Document Detail


Binswanger's encephalopathy: serial sections and morphometry of the cerebral arteries.
MedLine Citation:
PMID:  10985691     Owner:  NLM     Status:  MEDLINE    
Abstract/OtherAbstract:
To identify arterial changes that are characteristic of Binswanger's encephalopathy (BE), we analyzed cerebral subarachnoid and medullary arteries of seven BE autopsy specimens by reconstruction of stained serial sections. We also noted the frequency of intimal fibrosis with or without atheroma of the subarachnoid arteries, and determined the medial thickness of the subarachnoid and medullary arteries. The results for the BE specimens were compared with those of six hypertensive brain hemorrhage (HH) specimens and six normotensive (NT) specimens from patients without cerebral abnormalities. In medullary arteries of BE in comparison with HH, we observed nonspecific but significantly more widespread intimal fibrosis with or without atheroma, as well as segmental loss of the medial smooth muscle cells (SMCs), which was sometimes associated with intimal plasma exudation or microaneurysm. A few medullary arteries in BE were completely occluded by fibrous connective tissue. Intimal fibrosis of the subarachnoid arteries was significantly more widespread in BE than in HH and NT. The media of the subarachnoid and medullary arteries was significantly thicker in BE and HH than in NT, and tended to be thicker in BE than in HH. In NT specimens the medullary arteries tended to be thinner in medial thickness than the subarachnoid arteries. These findings suggest that dysfunction of blood flow regulation due to increased arterial stiffness caused by hypertension-induced intimal fibrosis and loss of medial SMCs is an essential mechanism resulting in diffuse myelin loss of the cerebral white matter in BE, whereas luminal stenosis or occlusion and adventitial fibrosis are secondary. Moreover, selective and severe involvement of the cerebral medullary arteries compared with the subarachnoid arteries may be explained by the following two factors, (1) that many medullary arteries have normally dilated segments, and (2) that their media is thinner compared with that of the subarachnoid arteries of the corresponding diameter.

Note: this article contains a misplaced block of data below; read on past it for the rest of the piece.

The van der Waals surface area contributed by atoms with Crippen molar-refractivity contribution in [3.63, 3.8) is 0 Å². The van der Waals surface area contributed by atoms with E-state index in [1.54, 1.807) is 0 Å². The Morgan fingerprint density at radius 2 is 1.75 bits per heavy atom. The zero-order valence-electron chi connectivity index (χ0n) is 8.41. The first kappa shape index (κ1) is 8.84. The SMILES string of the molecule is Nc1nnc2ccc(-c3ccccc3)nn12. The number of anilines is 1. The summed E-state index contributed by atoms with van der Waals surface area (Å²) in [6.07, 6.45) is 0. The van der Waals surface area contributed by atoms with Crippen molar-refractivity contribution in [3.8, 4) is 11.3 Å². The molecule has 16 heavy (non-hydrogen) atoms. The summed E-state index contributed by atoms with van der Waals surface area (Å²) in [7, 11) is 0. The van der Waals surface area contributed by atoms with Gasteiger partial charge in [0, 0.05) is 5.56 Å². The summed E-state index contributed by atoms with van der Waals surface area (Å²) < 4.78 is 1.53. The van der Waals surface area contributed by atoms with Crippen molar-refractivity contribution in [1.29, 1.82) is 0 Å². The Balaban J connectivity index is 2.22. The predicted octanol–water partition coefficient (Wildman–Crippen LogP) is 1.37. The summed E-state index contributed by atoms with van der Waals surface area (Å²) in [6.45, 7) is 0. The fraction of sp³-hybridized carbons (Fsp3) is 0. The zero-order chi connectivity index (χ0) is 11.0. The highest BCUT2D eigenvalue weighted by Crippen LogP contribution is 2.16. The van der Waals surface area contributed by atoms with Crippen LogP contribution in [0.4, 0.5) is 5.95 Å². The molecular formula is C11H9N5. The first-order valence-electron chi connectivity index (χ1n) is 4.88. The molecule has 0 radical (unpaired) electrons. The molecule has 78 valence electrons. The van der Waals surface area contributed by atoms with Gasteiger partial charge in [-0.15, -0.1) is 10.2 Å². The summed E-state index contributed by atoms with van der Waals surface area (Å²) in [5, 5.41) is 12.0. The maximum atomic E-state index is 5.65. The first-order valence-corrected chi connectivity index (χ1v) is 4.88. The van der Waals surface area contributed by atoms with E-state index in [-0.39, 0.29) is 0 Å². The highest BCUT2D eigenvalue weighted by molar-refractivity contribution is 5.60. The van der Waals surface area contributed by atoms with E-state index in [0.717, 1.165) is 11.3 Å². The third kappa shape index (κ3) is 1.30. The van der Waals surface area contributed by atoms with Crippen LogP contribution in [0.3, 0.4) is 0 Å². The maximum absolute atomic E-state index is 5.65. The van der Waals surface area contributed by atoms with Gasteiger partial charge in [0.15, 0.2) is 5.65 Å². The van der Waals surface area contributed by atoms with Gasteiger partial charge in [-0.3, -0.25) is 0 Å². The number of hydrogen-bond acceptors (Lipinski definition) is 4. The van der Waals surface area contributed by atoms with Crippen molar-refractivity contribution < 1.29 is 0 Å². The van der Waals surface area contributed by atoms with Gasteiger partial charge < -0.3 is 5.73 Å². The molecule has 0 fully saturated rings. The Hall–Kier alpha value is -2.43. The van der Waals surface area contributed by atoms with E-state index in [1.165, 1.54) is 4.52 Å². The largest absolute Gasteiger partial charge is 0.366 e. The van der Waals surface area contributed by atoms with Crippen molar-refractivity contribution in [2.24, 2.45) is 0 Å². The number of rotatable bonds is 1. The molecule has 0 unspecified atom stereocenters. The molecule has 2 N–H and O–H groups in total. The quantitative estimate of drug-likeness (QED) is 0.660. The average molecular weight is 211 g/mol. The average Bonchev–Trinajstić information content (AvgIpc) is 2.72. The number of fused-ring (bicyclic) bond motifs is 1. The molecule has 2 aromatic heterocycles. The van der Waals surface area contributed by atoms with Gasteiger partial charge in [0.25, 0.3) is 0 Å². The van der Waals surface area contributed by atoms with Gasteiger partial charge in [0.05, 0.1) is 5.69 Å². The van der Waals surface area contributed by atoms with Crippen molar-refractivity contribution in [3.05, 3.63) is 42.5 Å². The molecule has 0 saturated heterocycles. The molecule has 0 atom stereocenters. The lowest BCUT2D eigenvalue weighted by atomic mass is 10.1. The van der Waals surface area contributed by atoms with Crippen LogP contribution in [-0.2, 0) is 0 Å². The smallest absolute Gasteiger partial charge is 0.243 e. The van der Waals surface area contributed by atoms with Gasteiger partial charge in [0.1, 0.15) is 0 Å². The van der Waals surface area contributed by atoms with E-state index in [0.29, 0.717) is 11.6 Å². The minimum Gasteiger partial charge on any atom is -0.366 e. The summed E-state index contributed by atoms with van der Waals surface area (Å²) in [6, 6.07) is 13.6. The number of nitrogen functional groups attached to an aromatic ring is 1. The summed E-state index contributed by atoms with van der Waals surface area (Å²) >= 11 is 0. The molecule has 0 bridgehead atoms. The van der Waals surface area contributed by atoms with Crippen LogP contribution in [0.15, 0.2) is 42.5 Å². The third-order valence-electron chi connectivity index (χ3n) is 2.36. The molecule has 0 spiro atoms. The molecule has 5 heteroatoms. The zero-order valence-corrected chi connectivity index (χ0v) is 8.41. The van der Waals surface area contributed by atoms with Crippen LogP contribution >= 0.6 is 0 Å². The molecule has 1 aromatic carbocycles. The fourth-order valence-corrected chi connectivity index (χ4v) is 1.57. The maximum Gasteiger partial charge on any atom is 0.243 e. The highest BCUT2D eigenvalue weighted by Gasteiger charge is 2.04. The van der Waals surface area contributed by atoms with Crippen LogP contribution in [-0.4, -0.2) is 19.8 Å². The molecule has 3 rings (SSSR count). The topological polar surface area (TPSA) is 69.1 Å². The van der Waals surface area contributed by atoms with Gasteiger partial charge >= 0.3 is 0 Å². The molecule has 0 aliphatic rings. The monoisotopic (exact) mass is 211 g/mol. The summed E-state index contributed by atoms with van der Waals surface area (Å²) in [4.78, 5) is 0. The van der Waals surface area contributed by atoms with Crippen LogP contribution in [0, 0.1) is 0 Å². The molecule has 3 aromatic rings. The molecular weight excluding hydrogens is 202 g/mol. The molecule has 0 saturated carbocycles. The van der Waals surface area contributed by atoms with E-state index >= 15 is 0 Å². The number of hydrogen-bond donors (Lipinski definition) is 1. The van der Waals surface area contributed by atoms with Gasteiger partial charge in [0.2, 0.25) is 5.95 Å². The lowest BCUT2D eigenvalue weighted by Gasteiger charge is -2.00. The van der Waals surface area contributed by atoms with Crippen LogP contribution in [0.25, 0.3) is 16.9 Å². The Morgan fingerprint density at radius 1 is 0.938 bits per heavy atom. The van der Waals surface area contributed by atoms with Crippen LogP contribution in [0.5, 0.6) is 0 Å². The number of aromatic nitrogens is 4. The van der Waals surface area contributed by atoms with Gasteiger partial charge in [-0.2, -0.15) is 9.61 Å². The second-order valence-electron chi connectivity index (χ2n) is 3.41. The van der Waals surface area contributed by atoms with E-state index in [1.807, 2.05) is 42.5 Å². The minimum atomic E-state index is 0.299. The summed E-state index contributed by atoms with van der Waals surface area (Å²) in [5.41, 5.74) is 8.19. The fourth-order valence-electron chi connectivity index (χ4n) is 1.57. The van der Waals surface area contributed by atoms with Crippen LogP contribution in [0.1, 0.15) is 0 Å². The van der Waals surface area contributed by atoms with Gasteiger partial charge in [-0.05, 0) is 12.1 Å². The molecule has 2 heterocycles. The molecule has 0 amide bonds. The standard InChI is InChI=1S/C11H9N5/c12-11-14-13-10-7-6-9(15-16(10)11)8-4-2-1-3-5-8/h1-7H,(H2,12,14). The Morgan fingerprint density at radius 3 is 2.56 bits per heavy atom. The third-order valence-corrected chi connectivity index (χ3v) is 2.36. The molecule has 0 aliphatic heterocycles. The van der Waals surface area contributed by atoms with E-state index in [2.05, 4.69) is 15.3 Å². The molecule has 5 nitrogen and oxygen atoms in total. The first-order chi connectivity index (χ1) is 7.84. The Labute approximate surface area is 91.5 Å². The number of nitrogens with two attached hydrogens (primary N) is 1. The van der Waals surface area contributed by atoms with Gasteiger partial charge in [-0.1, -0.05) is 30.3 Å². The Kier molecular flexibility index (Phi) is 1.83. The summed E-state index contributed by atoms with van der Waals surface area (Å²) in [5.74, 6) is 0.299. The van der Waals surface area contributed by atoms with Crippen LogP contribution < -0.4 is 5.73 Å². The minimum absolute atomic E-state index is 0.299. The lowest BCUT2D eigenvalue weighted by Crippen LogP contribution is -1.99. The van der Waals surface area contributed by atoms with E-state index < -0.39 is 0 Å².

Authors:
Y Tanoi; R Okeda; H Budka
Publication Detail:
Type:  Comparative Study; Journal Article    
Journal Detail:
Title:  Acta neuropathologica     Volume:  100     ISSN:  0001-6322     ISO Abbreviation:  Acta Neuropathol.     Publication Date:  2000 Oct 
Date Detail:
Created Date:  2000-12-21     Completed Date:  2001-02-01     Revised Date:  2007-11-09    
Medline Journal Info:
Nlm Unique ID:  0412041     Medline TA:  Acta Neuropathol     Country:  GERMANY    
Other Details:
Languages:  eng     Pagination:  347-55     Citation Subset:  IM    
Affiliation:
Department of Neuropathology, Medical Research Institute, Tokyo Medical and Dental University, Japan.
Export Citation:
APA/MLA Format     Download EndNote     Download BibTex
MeSH Terms
Descriptor/Qualifier:
Aged
Brain / blood supply,  pathology
Cerebral Arteries / pathology*
Cerebral Hemorrhage / etiology,  pathology
Connective Tissue / pathology
Dementia, Vascular / pathology*
Female
Fibrosis
Humans
Hypertension / complications
Hypertrophy
Intracranial Aneurysm / pathology
Male
Microtomy
Middle Aged
Tunica Intima / pathology
Tunica Media / pathology

From MEDLINE®/PubMed®, a database of the U.S. National Library of Medicine


Previous Document:  Long-term changes of GABAergic function in the sensorimotor cortex of amputees. A combined magnetic ...
Next Document:  Microglia cells are the driving force in fibrillar plaque formation, whereas astrocytes are a leadin...